Thin Line Fest, a documentary film, music and photography festival, announced that it will expand its screenings to Denton Movie Tavern.
The festival, a homegrown event that started as the sole documentary film festival in the state, will show films at its home base, the Campus Theatre in downtown Denton. Festival officials announced a new partnership with Denton Movie Tavern, which will lend two of its screens to the event, which runs April 18-22.
Movie Tavern has reclining seats, food and beverage service, 4K projection and immersive surround sound. The partnership expands the festival's footprint from downtown Denton.
"We are enhancing the attendee experience, growing the film festival by nearly three times and expanding the Thin Line footprint, showcasing more of Denton than ever before," said Joshua Butler, festival director.
The festival is in its 11th year.
Fest officials announce first films
Susan Davis, the director of film programming for the festival, said this year's lineup showcases the work of a diverse group of filmmakers.
"[The] 2018 submissions come from over 40 countries with a vast representation of contemporary topics, traditions and human interest stories," Davis said. "Female filmmaker submissions number over 100, student projects over 80 and first time filmmakers, over 30."
So far, this year's film lineup is as follows:
101 — A stylistic silent film from Berlin, Germany, created in reverence to French director Abel Gance's 1919 film J'accuse! which is regarded as one of the most important anti-war films in history.
Ask the Sexpert — The story of a 93-year-old sex advice columnist for a daily newspaper in India. The column's non-moralistic advice and humor has emboldened many to write in with their questions, the vast majority of whom seek basic information about a taboo topic.
Battlefield: Home - Breaking the Silence — A Vietnam-era military child speaks with multi-generational family members and exposes the unflinching aftermath of war.
Between the Shades — This feature-length documentary explores the many shades of being gay by what connects us all: love. The participants will represent a large range of age groups, ethnicities and professions. They are male, female, and those who are still yet to be defined.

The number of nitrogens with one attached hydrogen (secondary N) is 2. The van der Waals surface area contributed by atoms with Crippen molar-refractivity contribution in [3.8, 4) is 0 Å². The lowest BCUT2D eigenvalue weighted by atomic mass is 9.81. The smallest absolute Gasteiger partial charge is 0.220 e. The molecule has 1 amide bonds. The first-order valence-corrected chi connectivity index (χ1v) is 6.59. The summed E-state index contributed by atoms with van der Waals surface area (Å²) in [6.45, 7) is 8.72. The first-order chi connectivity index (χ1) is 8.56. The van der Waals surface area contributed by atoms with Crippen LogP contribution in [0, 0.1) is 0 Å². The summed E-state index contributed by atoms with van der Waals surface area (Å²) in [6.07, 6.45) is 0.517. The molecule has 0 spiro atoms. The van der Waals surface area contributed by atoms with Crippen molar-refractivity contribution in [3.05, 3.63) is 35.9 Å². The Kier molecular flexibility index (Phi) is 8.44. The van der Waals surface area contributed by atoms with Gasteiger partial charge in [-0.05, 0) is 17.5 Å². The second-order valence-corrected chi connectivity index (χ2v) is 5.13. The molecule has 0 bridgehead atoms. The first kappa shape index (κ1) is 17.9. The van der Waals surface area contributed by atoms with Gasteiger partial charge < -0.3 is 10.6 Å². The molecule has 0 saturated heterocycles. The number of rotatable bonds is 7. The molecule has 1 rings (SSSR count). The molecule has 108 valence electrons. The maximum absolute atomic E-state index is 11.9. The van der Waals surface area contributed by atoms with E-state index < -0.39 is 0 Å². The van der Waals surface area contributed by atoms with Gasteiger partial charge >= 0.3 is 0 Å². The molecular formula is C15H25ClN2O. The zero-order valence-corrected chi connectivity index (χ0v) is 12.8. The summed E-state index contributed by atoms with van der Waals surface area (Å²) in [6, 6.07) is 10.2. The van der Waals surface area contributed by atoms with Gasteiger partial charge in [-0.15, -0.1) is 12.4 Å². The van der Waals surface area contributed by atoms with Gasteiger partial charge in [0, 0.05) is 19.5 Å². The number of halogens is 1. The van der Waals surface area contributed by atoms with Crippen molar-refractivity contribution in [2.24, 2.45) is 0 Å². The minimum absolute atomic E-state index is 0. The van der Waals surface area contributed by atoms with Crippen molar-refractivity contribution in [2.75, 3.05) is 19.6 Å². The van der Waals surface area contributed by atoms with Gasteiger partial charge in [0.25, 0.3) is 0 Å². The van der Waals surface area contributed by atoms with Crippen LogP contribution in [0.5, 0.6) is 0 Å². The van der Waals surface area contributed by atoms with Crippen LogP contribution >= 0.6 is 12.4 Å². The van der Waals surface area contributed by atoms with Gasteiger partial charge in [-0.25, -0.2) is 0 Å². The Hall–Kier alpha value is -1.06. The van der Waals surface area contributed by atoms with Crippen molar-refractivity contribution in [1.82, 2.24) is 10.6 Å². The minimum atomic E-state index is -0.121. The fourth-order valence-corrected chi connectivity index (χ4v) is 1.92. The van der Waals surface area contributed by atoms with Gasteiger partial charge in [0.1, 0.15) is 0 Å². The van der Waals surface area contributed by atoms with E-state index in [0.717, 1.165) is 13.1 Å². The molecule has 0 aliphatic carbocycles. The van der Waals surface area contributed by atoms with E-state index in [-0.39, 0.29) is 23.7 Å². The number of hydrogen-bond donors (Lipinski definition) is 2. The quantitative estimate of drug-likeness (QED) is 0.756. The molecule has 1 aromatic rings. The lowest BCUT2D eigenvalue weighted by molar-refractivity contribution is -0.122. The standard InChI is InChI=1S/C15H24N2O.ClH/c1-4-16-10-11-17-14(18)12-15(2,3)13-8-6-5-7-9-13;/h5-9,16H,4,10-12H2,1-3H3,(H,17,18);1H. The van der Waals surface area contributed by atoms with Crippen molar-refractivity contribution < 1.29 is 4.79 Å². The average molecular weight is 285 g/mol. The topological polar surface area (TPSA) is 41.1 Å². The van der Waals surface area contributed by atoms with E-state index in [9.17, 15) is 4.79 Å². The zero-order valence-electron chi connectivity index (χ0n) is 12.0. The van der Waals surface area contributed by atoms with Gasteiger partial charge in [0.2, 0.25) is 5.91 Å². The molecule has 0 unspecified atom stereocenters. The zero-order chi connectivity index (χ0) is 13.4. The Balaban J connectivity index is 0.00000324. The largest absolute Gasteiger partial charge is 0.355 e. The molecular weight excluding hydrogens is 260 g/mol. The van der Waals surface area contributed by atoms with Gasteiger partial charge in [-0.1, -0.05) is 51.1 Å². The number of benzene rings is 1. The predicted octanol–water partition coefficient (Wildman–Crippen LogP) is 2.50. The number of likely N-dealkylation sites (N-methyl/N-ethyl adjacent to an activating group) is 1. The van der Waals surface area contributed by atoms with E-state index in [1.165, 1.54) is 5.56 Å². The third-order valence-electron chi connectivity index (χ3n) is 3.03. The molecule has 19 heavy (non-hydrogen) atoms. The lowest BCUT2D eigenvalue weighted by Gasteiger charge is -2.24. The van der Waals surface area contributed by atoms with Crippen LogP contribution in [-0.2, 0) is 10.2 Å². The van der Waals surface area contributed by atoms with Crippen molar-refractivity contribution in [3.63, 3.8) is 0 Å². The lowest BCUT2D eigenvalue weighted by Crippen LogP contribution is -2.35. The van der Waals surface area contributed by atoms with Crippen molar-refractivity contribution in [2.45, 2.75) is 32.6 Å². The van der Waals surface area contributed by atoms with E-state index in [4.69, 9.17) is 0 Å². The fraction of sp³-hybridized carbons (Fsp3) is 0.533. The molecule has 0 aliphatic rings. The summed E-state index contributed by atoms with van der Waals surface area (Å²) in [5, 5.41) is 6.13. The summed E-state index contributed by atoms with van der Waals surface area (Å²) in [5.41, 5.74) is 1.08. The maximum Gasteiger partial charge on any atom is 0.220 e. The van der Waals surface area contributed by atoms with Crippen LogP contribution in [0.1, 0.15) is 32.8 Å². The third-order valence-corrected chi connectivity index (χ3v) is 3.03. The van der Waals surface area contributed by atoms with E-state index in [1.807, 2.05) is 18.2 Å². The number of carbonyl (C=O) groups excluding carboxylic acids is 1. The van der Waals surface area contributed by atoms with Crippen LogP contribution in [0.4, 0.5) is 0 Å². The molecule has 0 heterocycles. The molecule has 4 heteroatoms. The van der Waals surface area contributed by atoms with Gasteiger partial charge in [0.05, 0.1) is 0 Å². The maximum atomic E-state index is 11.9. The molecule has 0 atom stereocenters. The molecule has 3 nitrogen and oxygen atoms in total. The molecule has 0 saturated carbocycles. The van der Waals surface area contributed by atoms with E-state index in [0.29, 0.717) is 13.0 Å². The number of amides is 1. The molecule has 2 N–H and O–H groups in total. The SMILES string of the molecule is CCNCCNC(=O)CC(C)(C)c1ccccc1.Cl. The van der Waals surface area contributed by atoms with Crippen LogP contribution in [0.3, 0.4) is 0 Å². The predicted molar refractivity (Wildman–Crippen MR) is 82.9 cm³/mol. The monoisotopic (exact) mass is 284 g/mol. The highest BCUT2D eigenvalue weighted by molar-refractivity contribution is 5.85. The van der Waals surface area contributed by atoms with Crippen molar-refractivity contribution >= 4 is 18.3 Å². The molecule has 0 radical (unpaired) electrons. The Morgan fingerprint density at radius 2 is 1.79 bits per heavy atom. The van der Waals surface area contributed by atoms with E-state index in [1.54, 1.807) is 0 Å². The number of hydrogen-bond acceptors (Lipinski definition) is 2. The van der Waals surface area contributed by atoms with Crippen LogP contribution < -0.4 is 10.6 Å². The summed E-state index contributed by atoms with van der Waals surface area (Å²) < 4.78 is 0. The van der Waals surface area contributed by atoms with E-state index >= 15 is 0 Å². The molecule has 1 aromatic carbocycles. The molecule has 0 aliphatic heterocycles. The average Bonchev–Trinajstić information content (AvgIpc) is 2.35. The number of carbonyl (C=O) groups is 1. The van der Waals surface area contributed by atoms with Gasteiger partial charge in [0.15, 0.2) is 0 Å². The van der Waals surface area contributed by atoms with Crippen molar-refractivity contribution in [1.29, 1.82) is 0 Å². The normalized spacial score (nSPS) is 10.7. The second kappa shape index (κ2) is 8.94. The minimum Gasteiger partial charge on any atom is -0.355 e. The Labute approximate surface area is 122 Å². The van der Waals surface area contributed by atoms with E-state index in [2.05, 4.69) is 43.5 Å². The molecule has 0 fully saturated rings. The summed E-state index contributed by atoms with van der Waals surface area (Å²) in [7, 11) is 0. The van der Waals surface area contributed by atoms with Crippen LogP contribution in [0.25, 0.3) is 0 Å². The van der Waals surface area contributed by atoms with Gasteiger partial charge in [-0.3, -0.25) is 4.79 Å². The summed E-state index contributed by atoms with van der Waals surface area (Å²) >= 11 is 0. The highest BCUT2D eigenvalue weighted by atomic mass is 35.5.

BOSTON — The first feature-length documentary film about the Boston Marathon. The film chronicles the story of the iconic race from its humble origins 120 years ago, starting with only 15 runners, to present day. The Boston Athletic Association granted exclusive documentary rights to BOSTON producers as well as use of the Association's extensive archive of video, photos and memorabilia.
Dance Hall Days — Dance halls were once as common as cattle in Texas. Now, the ones that remain exist in a time when their past is legend and their future is uncertain. A cast of iconic characters strive to keep these country institutions alive.
Elk River Sessions — Twenty musicians from Denton travel to the Ozarks to write and record an album in a cabin on Elk River. They celebrate friendship and community and help a friend in need.
The Exorcist and Me — With a blend of comical interactions, realistic exorcisms and explosive arguments, this documentary uncovers the murky truth about a priest in Argentina.
Fatherhood — In this fusion of documentary and songwriting, street-involved kids from Memphis, LA, New York and London talk about their absent fathers and perform music videos of original songs they wrote for the film.
The Island — An intimate glimpse into St. Louis French Hospital — a hospice for terminally ill patients, situated on the tense border between East and West Jerusalem across from the walls of the Old City. For two years the director accompanied patients and caregivers — each one with his own story.
The Last Dog — Peter is in his 70s. His dog has just died and Peter decides he will never own another in his lifetime. Then a friend takes him to view a litter of Saint Bernard puppies.
The Modern Jungle — A story of globalization filtered through the fever dream of a Mexican shaman, The Modern Jungle is an intimate portrait of Zoque culture, commodity fetish, and the predicament of documentary.
Out of State — Two native Hawaiians discover their indigenous traditions from a fellow inmate serving a life sentence in an Arizona prison.
Shake Sister Shake — Female blues singers are followed from Chicago to New Orleans as they rehearse and perform the blues in various venues and festivals over a one-month period.
The Sunrise Storyteller — This story chronicles the journey of teenage filmmaker and social justice advocate Kasha Sequoia Slavner as she sets out for six months on her 16th birthday. She travels across the world in search of stories of hope and resilience.
W.A.S.P.: A Wartime Experiment in WoManpower — In World War II, a select group of women proved that a woman's place was in the air. The W.A.S.P., Women Airforce Service Pilots, were a group of civilians who flew military airplanes so men could be freed for combat.
Admission to the festival is free, with paid passes also available for $19, $49 and $99.
FEATURED IMAGE: Hundreds attended the opening film of Thin Line Fest, a film, music and photography festival in downtown Denton on April 19, 2017, in Denton. Jeff Woo/DRC